Posted: 13 May (41)
“[The Duke of Milan] asks [Leonardo] to create something really epic. A gigantic statue of a horse in bronze. Leonardo goes all out on this. He creates countless studies, & sketches, he builds a full-size replica in plaster, he even invents a new kind of casting process to make it happen. Then, at the last minute, the duke decides he needs bronze cannons more than a massive bronze horse, & the project is cancelled. Months & months of work wasted. It was a time of set-back after set-back, but Leonardo keeps going. And all the time, every single chance he gets, he’s drawing, & studying, & sketching, & writing & prototyping. And he does this, day in, day out for sixteen years.” … “Pretty much every big achiever in history has this chapter in their story & somehow we forget it…In his book Mastery (2012), which studies the patterns of history’s biggest achievers, Robert Green calls it ‘a largely self-directed apprenticeship that lasts some 5-10 years and receives little attention…’"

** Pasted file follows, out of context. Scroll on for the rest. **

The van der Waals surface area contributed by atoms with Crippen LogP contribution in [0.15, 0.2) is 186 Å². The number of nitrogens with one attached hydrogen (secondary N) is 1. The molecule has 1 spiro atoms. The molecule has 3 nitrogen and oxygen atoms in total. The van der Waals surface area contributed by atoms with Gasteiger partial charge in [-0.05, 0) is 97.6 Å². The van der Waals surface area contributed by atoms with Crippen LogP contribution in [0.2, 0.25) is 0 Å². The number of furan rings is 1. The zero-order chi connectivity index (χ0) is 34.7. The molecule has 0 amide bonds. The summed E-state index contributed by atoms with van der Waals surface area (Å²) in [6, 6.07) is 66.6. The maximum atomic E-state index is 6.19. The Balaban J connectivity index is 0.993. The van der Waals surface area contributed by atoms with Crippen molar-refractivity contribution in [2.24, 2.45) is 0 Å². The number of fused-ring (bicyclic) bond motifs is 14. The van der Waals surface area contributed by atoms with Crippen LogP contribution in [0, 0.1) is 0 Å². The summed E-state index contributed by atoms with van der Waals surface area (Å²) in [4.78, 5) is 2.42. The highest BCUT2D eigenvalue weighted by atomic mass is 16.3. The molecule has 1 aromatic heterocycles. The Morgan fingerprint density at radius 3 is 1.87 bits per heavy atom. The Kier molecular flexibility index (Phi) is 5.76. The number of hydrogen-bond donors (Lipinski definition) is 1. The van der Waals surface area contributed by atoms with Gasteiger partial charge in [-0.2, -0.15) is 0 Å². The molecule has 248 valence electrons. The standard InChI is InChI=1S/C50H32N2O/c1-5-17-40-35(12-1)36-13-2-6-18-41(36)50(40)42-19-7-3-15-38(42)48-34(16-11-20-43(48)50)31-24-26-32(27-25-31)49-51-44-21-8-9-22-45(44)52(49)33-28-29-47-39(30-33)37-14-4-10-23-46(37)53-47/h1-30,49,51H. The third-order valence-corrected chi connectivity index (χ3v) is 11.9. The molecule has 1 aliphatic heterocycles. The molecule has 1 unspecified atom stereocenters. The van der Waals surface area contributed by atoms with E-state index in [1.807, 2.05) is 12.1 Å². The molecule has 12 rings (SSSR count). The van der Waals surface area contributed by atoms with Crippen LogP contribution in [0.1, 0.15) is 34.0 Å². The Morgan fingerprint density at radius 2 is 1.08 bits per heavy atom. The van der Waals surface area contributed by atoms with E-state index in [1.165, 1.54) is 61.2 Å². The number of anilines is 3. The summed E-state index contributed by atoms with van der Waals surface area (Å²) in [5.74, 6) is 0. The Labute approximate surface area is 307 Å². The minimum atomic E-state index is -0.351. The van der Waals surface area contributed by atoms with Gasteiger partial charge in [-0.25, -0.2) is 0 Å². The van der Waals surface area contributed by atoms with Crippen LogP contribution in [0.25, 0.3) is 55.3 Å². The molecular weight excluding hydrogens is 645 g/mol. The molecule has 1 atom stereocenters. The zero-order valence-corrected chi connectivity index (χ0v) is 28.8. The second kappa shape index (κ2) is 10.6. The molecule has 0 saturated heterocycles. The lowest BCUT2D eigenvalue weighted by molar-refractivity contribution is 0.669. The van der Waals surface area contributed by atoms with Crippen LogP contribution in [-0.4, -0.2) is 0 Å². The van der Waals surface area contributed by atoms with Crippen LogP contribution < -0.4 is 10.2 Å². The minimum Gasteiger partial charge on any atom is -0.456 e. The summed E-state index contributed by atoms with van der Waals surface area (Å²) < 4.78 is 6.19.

Related: The Long Game Part 1: Why Leonardo DaVinci was no genius: http://vimeo.com/84022735